“The golden moments pass and leave no trace,” says writer/director Terence Davies in one of many quotes (this one from Chekhov) that stud his voiceover in Of Time and the City. It’s an odd thing to say in a you-can’t-go-home-again film that’s all about revisiting memories, especially one from as ardent a movie-lover as Davies: Isn’t stopping time in its tracks one of the things film does best? But logic isn’t the strong point of this highly personal and poetic film essay.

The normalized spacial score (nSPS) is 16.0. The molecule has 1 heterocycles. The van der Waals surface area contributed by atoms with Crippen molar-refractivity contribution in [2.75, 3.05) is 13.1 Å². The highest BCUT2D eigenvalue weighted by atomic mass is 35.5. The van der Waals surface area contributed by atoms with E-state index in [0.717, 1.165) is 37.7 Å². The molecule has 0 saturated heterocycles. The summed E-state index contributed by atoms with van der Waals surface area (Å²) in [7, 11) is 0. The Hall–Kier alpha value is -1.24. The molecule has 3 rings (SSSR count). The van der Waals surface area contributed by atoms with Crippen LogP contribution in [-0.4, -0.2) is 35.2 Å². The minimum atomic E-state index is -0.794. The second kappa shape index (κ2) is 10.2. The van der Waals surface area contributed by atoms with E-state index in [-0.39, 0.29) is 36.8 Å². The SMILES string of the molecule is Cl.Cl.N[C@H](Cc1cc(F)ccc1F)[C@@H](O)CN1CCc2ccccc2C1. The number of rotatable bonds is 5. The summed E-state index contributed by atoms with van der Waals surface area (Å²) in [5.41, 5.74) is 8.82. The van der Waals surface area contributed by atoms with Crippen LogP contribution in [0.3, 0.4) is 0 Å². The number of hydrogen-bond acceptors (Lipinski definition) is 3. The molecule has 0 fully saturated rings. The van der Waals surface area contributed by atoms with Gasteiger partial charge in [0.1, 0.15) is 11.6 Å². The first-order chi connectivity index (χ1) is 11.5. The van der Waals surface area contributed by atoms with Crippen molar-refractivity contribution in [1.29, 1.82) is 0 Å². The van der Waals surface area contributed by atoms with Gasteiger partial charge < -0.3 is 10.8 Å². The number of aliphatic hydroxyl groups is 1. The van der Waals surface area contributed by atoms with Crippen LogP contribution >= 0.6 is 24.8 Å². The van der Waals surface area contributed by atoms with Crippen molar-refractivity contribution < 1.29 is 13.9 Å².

It starts slow, relying too much on too-generic quotes about the movie’s main subjects, the passage of time and the city of Davies’s youth: “If Liverpool did not exist, it would have to be invented.” But things soon get interesting as the filmmaker, then 63 (the film came out in 2008), touched on some personal landmarks (falling for the movies, realizing that he was gay, becoming “a very happy, very contented born-again atheist—thank God”) and then unsheathes a waspish stinger. As he traces the changes that make him feel like “an alien” in his hometown today, his plummy Oxbridge tones turn downright venomous at times.